Will the Heirs Cry?

From the Desk of Lauran Corcoran

Will the Heirs Cry?

After the first hearing on Prince’s estate concluded on Monday, the judge did not rule conclusively that Prince died without a valid Will only that a Will could not be currently found. The judge asked the packed courtroom if anyone knew of a will but no response was made. The Bremer Trust, who was appointed the special administrator on Monday, stated they would continue to look for a will.

Prince’s sister, Tyka Nelson, who filed the request to appoint a special administrator was present along with Prince’s half-siblings, Alfred Jackson, Norrine Nelson, Sharon Nelson and Omarr Bake. John Nelson did not appear in court. The intestate laws of Minnesota, like most states, provide for the distribution of the estate to family members. When someone dies intestate leaving behind a spouse or children, the estate goes to the spouse or the children depending upon the familial relationships. When there is no spouse, the estate goes to the “issue” of the decedent. This means the children, grand-children or even great grandchildren of the decedent. If the decedent dies leaving no issue, the estate is given to the parents equally if both living or the entire estate to the living parent. If no parent is then living, the estate is distributed to the “issue” of the parents. In Prince’s case, this means that his half-siblings will receive the same percentage as his full sibling because the statute does not make any distinction between full siblings and half siblings but instead defines the beneficiary class as those who share a common parent with Prince.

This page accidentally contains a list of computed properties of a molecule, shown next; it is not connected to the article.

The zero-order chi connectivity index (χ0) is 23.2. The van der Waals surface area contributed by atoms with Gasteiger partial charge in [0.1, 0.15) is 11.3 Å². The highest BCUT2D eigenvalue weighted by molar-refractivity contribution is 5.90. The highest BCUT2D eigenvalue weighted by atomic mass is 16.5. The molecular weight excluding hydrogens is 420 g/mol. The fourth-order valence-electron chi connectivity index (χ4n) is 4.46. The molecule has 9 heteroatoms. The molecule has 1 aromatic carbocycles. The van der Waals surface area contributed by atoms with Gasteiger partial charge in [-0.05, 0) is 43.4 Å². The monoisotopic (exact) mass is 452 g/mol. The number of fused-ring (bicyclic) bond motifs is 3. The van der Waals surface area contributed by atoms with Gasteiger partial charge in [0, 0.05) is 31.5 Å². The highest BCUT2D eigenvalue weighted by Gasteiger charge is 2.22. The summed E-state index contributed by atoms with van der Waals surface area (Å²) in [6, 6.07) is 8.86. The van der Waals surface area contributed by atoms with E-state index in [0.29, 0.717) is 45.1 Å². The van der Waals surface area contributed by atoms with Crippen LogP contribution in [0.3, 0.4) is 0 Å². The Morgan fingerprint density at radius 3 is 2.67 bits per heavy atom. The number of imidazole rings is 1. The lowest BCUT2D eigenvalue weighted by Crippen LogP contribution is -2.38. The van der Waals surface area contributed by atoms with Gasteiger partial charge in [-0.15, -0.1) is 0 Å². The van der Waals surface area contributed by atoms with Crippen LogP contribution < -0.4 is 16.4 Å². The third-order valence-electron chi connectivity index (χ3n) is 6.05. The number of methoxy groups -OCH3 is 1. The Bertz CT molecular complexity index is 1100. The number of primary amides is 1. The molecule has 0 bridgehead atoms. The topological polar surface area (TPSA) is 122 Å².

Not surprisingly, there are rumors about other heirs that were not listed in the Petition. For example, an LA based firm called “Heir Hunters International” has alleged that Prince’s half-brother who died in 2011 has a granddaughter. Under the intestate laws as described above, she will also stand to inherit as much as the siblings.
None of the siblings commented on the proceedings, but an interesting question lingers. If a Will is uncovered, what will the heirs say? Presuming that Prince did not leave his estate in equal shares to the six named heirs in the petition, the heirs would be denied an inheritance of millions of dollars each. If a Will is found, will these heirs not be very interested in challenging its validity?

It’s hard to imagine that Prince went through his life without being advised to set up an estate plan considering his incredible wealth and unique assets. As a spectator to this event, I would posture that attorneys are not to blame here. Prince likely was advised on a constant basis that he should get a comprehensive estate plan in place. He may have even discussed his wishes with an attorney. However, without the execution of any estate plan documents, which an attorney cannot enforce on a client; this is a moot point.